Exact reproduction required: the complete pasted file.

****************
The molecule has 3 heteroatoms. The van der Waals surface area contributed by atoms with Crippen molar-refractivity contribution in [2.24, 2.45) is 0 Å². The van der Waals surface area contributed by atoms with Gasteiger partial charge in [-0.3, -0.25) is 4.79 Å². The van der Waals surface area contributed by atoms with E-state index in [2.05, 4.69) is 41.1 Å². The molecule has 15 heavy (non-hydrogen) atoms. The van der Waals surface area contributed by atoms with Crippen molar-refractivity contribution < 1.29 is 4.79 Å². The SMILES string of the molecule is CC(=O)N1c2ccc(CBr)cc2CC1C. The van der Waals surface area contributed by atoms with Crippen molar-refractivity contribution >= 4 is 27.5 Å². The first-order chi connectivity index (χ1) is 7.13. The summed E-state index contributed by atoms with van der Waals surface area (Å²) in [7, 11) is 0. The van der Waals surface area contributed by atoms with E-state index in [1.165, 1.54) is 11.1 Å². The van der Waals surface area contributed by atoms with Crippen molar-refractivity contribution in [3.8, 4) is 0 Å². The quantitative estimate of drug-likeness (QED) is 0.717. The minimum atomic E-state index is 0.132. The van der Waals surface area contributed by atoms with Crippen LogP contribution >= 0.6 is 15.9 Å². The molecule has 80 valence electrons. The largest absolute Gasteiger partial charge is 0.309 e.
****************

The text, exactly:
The molecule has 3 heteroatoms. The van der Waals surface area contributed by atoms with Crippen molar-refractivity contribution in [2.24, 2.45) is 0 Å². The van der Waals surface area contributed by atoms with Gasteiger partial charge in [-0.3, -0.25) is 4.79 Å². The van der Waals surface area contributed by atoms with E-state index in [2.05, 4.69) is 41.1 Å². The molecule has 15 heavy (non-hydrogen) atoms. The van der Waals surface area contributed by atoms with Crippen molar-refractivity contribution < 1.29 is 4.79 Å². The SMILES string of the molecule is CC(=O)N1c2ccc(CBr)cc2CC1C. The van der Waals surface area contributed by atoms with Crippen molar-refractivity contribution >= 4 is 27.5 Å². The first-order chi connectivity index (χ1) is 7.13. The summed E-state index contributed by atoms with van der Waals surface area (Å²) in [7, 11) is 0. The van der Waals surface area contributed by atoms with E-state index in [1.165, 1.54) is 11.1 Å². The van der Waals surface area contributed by atoms with Crippen molar-refractivity contribution in [3.8, 4) is 0 Å². The quantitative estimate of drug-likeness (QED) is 0.717. The minimum atomic E-state index is 0.132. The van der Waals surface area contributed by atoms with Crippen LogP contribution >= 0.6 is 15.9 Å². The molecule has 80 valence electrons. The largest absolute Gasteiger partial charge is 0.309 e.